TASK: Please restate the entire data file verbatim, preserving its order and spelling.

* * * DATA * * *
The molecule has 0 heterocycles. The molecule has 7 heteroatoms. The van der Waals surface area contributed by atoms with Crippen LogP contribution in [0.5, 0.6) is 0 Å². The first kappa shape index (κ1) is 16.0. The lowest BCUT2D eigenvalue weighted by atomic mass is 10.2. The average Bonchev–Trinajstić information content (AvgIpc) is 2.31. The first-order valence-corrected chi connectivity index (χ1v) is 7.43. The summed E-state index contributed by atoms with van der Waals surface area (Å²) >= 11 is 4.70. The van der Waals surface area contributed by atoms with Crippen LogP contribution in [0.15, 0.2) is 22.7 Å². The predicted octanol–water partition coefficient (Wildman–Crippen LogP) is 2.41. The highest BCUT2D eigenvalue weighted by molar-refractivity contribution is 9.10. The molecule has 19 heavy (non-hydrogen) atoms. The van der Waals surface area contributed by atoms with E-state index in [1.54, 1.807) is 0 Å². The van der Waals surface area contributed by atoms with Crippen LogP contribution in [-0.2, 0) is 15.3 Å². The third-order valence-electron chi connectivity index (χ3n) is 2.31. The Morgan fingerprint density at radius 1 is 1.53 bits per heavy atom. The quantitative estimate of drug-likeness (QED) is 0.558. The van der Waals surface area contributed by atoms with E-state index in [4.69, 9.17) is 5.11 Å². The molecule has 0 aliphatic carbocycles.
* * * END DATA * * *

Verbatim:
The molecule has 0 heterocycles. The molecule has 7 heteroatoms. The van der Waals surface area contributed by atoms with Crippen LogP contribution in [0.5, 0.6) is 0 Å². The first kappa shape index (κ1) is 16.0. The lowest BCUT2D eigenvalue weighted by atomic mass is 10.2. The average Bonchev–Trinajstić information content (AvgIpc) is 2.31. The first-order valence-corrected chi connectivity index (χ1v) is 7.43. The summed E-state index contributed by atoms with van der Waals surface area (Å²) >= 11 is 4.70. The van der Waals surface area contributed by atoms with Crippen LogP contribution in [0.15, 0.2) is 22.7 Å². The predicted octanol–water partition coefficient (Wildman–Crippen LogP) is 2.41. The highest BCUT2D eigenvalue weighted by molar-refractivity contribution is 9.10. The molecule has 19 heavy (non-hydrogen) atoms. The van der Waals surface area contributed by atoms with E-state index in [1.54, 1.807) is 0 Å². The van der Waals surface area contributed by atoms with Crippen LogP contribution in [-0.2, 0) is 15.3 Å². The third-order valence-electron chi connectivity index (χ3n) is 2.31. The Morgan fingerprint density at radius 1 is 1.53 bits per heavy atom. The quantitative estimate of drug-likeness (QED) is 0.558. The van der Waals surface area contributed by atoms with E-state index in [4.69, 9.17) is 5.11 Å². The molecule has 0 aliphatic carbocycles.